“There is some confusion,” says organizer Regis Andrews about Juneau Fest 2012, the six-night event taking place this week at Centennial Hall.
But it’s been perpetuated by the organizers themselves.
Since Juneau Fest posters went up around town a couple weeks ago, Juneau residents have been asking questions about it. Billed as a giveaway, fliers list more than $25,000 in sporting goods and recreation passes, electronics, toys, household items and gift cards, even cash, to be given as gifts and prizes to those who attend the nightly 7 p.m. event.
As KTOO reported last week, a number of Juneau businesses were asked to donate prizes, without being told the event is in part, a religious revival meeting.
Andrews and his wife Jody McLeod Andrews are members of the advance team from Revival Ministries International of Tampa, Florida. They were to appear on KTOO’s arts and event program Juneau Afternoon on Friday. After hearing that we had a story about Juneau Fest on Morning Edition that day, they asked Evangelist Eric Gonyon to call into the program from Tampa.
He told News Director Rosemarie Alexander there are actually two events each day this week, and the one in the morning is called the Great Awakening.
“You know it’s a church event; it’s where pastors and leaders come together in the morning,” Gonyon said.
They will hear from evangelist Rodney Howard-Browne of Revival Ministries. The event has not been advertised.
“The evening event, which is called Juneau Fest, is about the spirit of Christmas and about giving,” Gonyon said. “We personally have purchased thousands and thousands and thousands of dollars’ worth of gifts and prizes and it’s about keeping Christ in Christmas.”
But the words “keeping Christ in Christmas” did not appear in the advertising until late last week, after many questions to local Pastor Sam Dalin, of the River of Glory Church, and to the Tampa ministry.
Gonyon said Juneau Fest advertising did change last week, but said it was typical to modify an advertising message close to an event. Indeed, sometime on Friday, someone taped a Juneau Fest leaflet to my front door, which stated “Keeping Christ in Christmas,” and “God Bless America.”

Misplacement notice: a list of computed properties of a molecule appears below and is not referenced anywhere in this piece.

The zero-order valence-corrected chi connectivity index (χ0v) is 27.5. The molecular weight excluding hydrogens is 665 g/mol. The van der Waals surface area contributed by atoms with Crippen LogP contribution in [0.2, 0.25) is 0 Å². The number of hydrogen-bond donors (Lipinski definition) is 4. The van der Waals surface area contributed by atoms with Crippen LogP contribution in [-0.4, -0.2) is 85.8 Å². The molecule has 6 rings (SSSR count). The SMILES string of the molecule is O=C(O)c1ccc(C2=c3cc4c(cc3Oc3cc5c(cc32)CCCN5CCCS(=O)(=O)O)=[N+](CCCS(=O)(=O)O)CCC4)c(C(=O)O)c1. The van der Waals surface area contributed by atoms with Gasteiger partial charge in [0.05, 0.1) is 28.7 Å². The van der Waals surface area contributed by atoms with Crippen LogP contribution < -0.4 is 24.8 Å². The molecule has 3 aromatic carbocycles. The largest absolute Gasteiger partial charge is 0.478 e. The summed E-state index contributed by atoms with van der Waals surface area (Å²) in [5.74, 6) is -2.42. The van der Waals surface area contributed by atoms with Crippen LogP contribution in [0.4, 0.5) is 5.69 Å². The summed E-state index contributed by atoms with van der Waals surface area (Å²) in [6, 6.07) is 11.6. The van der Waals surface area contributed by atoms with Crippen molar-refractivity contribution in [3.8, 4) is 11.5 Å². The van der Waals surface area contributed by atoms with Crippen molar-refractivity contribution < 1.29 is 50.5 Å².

During the interview, Gonyon – like others KTOO has interviewed about Juneau Fest – never answered why they hid the purpose of the event.
“I’d just like to ask one more time, why not put that wonderful message ‘Christ in Christmas’ on the poster and on the radio and out in the open so that people who are donating and people who think they would like to come to this, know exactly what it is?”
Gonyon said the Christmas message will be told during Juneau Fest, “but it’s not going to be anything like a church event.”
Gonyon never described what each Juneau Fest evening will be like. He apologized to businesses that were not told what type of event they were contributing to, and said Revival Ministries International has purchased most of the giveaways.
“Where does the money come from for your ministry?” I asked.
“From donations, donations from people through our ministry and around the world,” Gonyon said.
Gonyon reiterated that Juneau Fest is free to those who attend, but they will be asked to register.
He says Revival Ministries has poured thousands and thousands of dollars into Juneau’s economy and is here to be a blessing to a community that is hurting.
“Can you imagine, we could have picked any city. Chaplin Sam, Pastor Sam is a good friend of the ministry. He told us of the needs in Juneau and what is happening, and he rented Centennial Hall out of his own money, out of his own ministry, and we said, ‘You know what, if you’re going to do this we want to come in and be a blessing.’”
Gonyon said most of the Great Awakening events staged across the country include a day of giveaways to a community. In Juneau’s case, it’s six nights.
Until mid-Friday afternoon, Revival.com listed Great Awakening Juneau with Drs. Rodney and Adonica Howard-Browne as Sunday through Friday beginning at 7 p.m. at Centennial Hall. That listing is no longer apparent, but a search of the website brings up a statement explaining the Great Awakening Tour in Juneau. It now notes that Howard-Browne will be teaching at morning services.
It calls the evening event an indoor outreach with big giveaways. The website states that many people will be materially and spiritually blessed.
- It aims to preserve Alaska Native culture by giving tribes and tribal organizations the ability to oversee local child welfare problems, rather than social workers coming in from outside their communities. That often results in children being removed from their communities.
- Dressed in full Gwich’in regalia, Potts recounted growing up in a modest dirt-floor hunting cabin in Eagle, losing someone close to suicide, and taking the conventions theme of strength in unity to get back to enjoying life again.
- The Juneau School District wants to consolidate its two high school football programs and cheer squads. Superintendent Dr. Mark Miller said at a press conference Thursday afternoon that the decision to send a formal request to the Alaska School Activities Association has been two years in the making.
- Three helmets, two hats, a headdress and a beaded shirt are from as far back as the 1600s to about 1890. They will be stored through the National Park Service, with access being granted to the Tlingit clans.